Find Another Essay On Huck Finn (by Twain) Thesis

Comparison of "Catcher In The Rye" by Salinger And "The Adventures of Huck Finn" by Mark Twain

1361 words - 5 pages The forthcoming of American literature proposes two distinct Realistic novels portraying characters which are tested with a plethora of adventures. In this essay, two great American novels are compared: The Adventures of Huck Finn by Mark Twain and The Catcher In The Rye by J.D. Salinger. The Adventures of Huck Finn is a novel based on the adventures of a boy named Huck Finn, who along with a slave, Jim, make their way along the Mississippi

Troublesome To Do Right, discusses the morality of Huck in "The Adventures of Huckleberry Finn" by Mark Twain

1365 words - 5 pages Troublesome To Do RightWith his novel The Adventures of Huckleberry Finn, Mark Twain was able to poke, prod, and cast doubt on the society he grew up in. But he did it subtly, through the eyes of a child. When Huck questions something, it is Twain's unobtrusive way of pointing out the moral flaws of his society. And more specifically, "The dynamic theme throughout [The Adventures of] Huckleberry Finn is the unresolved dialectic between the moral

The Huck in Everyone, The Way Readers of ALl Ages Respond to Reading The Adventures of Huckleberry Finn by Mark Twain.

2091 words - 8 pages As a boy sits down and begins to read The Adventures of Huckleberry Finn by Mark Twain, he is unaware of the remarkable journey upon which he is about to embark. He sits down and begins the first page, "You don't know about me without you have read a book by the name of The Adventures of Tom Sawyer; but that ain't no matter (Twain 1)." He thinks; he wonders how good this book will be with improper English. This scenario happens quite frequently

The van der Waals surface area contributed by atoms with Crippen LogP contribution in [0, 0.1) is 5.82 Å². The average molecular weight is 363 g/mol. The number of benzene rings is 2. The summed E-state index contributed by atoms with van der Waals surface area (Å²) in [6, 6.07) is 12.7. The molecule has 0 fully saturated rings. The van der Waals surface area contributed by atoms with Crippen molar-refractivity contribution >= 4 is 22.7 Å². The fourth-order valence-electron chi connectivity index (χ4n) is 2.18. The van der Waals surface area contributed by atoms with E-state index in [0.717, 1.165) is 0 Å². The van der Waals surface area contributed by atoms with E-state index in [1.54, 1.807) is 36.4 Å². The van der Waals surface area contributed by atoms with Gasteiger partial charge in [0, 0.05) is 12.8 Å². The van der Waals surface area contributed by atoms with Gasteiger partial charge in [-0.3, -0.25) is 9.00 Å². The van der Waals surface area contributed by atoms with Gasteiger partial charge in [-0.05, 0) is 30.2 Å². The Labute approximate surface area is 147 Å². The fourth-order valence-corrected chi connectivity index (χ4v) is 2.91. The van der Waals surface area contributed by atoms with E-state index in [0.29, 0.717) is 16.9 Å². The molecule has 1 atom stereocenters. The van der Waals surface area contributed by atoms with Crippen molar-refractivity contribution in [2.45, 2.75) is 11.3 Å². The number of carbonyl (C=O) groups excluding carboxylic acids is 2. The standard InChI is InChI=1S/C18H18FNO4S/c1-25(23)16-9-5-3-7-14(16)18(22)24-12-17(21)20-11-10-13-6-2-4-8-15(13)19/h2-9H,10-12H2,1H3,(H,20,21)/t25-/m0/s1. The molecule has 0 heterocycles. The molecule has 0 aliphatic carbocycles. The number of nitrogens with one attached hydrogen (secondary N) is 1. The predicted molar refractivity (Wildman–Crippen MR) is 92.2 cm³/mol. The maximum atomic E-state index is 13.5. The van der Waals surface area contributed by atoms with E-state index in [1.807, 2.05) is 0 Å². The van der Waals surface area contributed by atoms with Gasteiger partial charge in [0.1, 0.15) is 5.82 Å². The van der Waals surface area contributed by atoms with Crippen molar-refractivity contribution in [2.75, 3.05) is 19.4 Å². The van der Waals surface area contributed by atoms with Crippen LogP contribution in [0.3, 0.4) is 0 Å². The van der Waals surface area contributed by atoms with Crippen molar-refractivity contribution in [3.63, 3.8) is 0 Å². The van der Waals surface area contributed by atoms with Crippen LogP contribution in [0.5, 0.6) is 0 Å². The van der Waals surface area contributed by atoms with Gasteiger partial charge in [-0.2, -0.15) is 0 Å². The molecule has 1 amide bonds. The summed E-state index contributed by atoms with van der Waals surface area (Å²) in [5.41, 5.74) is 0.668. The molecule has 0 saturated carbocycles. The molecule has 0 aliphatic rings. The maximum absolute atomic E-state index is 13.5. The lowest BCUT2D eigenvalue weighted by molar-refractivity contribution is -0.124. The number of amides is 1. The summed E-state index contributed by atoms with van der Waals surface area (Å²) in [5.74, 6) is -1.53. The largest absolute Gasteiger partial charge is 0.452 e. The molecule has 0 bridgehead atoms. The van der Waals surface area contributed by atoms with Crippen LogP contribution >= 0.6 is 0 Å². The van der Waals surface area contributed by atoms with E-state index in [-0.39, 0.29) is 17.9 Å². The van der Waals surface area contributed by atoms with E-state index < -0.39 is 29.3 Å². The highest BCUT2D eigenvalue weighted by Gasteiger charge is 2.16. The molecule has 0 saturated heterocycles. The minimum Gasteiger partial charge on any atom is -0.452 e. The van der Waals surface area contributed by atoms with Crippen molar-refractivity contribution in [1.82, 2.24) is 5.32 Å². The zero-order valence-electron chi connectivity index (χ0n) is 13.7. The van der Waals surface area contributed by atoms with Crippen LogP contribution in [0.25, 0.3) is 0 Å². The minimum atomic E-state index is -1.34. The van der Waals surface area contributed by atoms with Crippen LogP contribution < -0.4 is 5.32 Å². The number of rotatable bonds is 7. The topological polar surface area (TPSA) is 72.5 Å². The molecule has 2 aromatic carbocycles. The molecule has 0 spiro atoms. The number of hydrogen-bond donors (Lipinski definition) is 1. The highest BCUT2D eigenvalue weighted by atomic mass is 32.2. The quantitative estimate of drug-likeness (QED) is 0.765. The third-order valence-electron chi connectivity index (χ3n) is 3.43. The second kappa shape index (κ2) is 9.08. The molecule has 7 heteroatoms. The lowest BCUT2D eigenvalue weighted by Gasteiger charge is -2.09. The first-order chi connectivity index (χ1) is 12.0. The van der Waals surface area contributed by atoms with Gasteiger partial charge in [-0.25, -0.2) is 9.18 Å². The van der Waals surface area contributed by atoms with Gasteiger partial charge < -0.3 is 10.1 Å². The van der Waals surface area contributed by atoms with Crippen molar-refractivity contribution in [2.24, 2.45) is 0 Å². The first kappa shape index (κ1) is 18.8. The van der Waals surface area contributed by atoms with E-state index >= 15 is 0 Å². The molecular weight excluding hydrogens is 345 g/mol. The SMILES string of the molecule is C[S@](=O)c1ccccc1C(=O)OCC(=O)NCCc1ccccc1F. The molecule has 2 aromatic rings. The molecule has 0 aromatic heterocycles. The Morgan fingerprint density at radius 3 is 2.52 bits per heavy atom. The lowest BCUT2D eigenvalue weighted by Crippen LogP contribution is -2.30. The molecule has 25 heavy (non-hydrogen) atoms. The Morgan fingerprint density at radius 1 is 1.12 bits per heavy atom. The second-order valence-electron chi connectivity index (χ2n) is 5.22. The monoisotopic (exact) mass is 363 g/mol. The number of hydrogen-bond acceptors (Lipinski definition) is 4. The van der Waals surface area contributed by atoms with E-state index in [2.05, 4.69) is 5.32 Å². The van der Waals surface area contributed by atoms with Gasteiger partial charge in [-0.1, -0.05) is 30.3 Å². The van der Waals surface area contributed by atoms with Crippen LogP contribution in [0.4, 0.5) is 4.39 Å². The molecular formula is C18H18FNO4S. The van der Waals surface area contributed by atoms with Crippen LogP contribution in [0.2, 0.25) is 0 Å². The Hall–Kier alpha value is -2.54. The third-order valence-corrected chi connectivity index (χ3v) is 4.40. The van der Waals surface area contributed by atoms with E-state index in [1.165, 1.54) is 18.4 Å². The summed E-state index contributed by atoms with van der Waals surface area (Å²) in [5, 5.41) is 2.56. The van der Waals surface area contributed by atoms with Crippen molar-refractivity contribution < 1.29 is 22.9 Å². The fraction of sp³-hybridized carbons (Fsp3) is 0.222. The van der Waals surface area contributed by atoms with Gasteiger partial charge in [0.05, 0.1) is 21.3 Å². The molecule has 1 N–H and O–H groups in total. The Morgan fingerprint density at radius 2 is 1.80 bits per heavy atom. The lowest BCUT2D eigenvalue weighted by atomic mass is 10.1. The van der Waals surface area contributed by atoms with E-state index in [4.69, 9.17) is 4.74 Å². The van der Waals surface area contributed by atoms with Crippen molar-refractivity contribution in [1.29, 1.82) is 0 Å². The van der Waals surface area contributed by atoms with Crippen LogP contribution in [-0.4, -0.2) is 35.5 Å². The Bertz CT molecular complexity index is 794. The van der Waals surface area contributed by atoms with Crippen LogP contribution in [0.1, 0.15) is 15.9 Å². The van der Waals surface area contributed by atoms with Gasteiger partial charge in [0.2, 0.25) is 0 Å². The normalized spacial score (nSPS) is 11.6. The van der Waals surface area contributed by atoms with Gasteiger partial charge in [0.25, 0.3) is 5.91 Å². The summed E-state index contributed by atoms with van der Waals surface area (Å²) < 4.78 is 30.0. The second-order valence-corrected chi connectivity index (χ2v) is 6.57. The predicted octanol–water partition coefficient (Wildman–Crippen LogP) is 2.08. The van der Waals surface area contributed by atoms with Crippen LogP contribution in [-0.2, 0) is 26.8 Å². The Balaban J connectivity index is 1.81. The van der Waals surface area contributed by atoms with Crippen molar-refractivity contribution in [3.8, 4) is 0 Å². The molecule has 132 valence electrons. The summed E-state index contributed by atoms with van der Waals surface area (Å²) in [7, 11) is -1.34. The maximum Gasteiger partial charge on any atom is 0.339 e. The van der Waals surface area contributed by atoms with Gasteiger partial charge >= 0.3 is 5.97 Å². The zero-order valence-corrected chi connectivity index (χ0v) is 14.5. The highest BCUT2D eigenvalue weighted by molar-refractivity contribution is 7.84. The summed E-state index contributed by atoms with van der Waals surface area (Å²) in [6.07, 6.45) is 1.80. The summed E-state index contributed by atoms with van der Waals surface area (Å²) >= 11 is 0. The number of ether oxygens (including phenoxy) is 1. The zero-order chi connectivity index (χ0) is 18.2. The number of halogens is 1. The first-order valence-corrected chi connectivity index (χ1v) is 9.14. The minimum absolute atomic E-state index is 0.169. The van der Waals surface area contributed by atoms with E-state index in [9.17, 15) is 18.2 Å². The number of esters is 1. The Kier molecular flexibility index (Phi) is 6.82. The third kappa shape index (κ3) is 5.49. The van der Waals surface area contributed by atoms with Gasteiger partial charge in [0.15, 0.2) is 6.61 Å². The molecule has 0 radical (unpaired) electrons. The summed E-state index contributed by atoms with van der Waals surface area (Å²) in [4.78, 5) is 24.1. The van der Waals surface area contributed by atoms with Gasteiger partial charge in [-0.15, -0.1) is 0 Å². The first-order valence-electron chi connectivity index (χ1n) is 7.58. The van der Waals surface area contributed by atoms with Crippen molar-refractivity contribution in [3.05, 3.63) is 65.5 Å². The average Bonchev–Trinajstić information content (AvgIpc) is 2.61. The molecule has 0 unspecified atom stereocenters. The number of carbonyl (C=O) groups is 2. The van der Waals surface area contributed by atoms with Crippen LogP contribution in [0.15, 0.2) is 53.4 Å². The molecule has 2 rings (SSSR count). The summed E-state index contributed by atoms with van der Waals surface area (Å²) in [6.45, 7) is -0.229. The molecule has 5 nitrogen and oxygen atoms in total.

Mark Twain´s Language Use in the Adventures of Huck Finn

870 words - 4 pages Controversy arouse regarding whether replacing the n-word with slave in The Adventures of Huckleberry Finn was censorship. Though others might argue that accessibility would be better, the new edition decimates the deeper meaning of the novel and the truth of the cruel treatment toward African Americans in the 1800s. This attempt to remove the n-word silences Mark Twain in his campaign for social change. Regardless of the removal of the word, it

Paper Assignment: Analyze the Similarities Between The Characters Daisy Miller from Henry James' Bool of the Same Name, and Huck Finn, from The Adventures of Huckleberry Finn by Mark Twain

1154 words - 5 pages norm - what is proper; what is expected of them. The appropriate behavior of the day is neither acknowledged nor appreciated. Huck continually struggles with Miss Watson's rules for living in her house - clean, starched dress clothing, formal table manners, early to bed early to rise. He is bewildered by how a tight collar is better for a body than loose-fitting clothes one can move in, or how a fork can possibly be easier to use than one's